Ricardo Sanchez, one of America’s premier Chicano poets and a professor at Washington State University, has died of cancer at age 54.
Sanchez had taught at WSU for the past five years but returned to his native El Paso this spring to die. He lost his nearly yearlong battle with cancer on Sunday at a local hospital.
The fight was “just another struggle, not the first one, nor the last,” he said in a May interview.
Sanchez was a tenured professor in both the English Department and the Department of Comparative American Cultures at WSU.
“He was always trying to make poetry a living art,” Mary Wack, chair of the English Department at WSU, said Monday. “He served especially to generate a lot of student enthusiasm about poetry. He was a wonderful reader, with a very charismatic personality.”
Sanchez, who grew up in southcentral El Paso’s El Barrio del Diablo, frequently recalled that schoolteachers told him Mexicans don’t write poetry. As a result, he devoted much of his life to proving them wrong.
“Nobody will define me. I will define myself,” he said.
Sanchez’s poetry often evoked the harsh realities of life on the border and as a Chicano.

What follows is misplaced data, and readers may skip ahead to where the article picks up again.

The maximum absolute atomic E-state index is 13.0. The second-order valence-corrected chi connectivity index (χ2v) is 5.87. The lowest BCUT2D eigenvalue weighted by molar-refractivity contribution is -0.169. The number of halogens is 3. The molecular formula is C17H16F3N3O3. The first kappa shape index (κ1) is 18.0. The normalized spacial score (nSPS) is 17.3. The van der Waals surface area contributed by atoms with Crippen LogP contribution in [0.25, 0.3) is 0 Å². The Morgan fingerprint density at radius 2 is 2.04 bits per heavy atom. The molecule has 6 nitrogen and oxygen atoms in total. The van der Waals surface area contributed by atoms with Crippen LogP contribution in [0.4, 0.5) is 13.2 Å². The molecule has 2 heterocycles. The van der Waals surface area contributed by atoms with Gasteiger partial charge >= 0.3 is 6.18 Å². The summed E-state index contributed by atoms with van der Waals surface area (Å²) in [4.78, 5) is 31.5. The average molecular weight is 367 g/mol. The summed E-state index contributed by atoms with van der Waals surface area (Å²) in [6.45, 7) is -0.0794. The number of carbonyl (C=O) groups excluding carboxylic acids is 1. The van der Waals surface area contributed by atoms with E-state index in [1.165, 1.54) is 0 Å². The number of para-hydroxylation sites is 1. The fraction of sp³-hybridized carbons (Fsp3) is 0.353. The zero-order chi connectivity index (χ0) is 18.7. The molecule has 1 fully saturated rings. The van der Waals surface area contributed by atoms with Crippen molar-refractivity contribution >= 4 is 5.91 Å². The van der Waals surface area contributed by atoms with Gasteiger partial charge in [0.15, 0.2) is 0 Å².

“He had the best ear of any Chicano poet when it came to mixing the Spanish and English languages - the language of the barrio,” said poet Bobby Byrd, owner of El Paso’s Cinco Puntos Press, which published one of Sanchez’s books.
“He carried with him his whole life that anger that still seethed from the barrio,” Byrd said.
Sanchez, who spent time in prison for robbery during the 1960s, didn’t hide his past.
In 1971, a year after he was released from prison, “Canto y Grito Mi Liberacion,” a collection of Sanchez’s poems that helped define the burgeoning Chicano movement was published. In 1973, Doubleday released the paperback version. WSU Press plans to issue a second edition sometime next month.
Wack said that in his book “Amerikan Journey: Jornadas Americanas,” published in 1994, Sanchez’s work became more reflective, as illustrated in the poem, “There is No Time”:
“there is no time
to take back any moment
nor to mope
within a flighty hope,
for yesterday has gone
and now is when I live,
now is tantamount.”
Chicano studies scholar Luis Leal of the University of California-Santa Barbara wrote that Sanchez’s first book “stands out as a key work not only in the appearance of a major Chicano poet, but also in defining an important trend in the history of contemporary Chicano poetry.”
Poet Maya Angelou, who read one of her works at President Clinton’s inauguration, was among those who took note of Sanchez’s efforts.
“Ricardo Sanchez is like any great poet,” she said. “He’s at once a preacher, a teacher, a priest, a rabbi. He’s a guru, he’s a master. And because he is that he’s also a rebel. He’s a maverick. Every great teacher is a maverick.”
A funeral Mass is scheduled Wednesday in El Paso.
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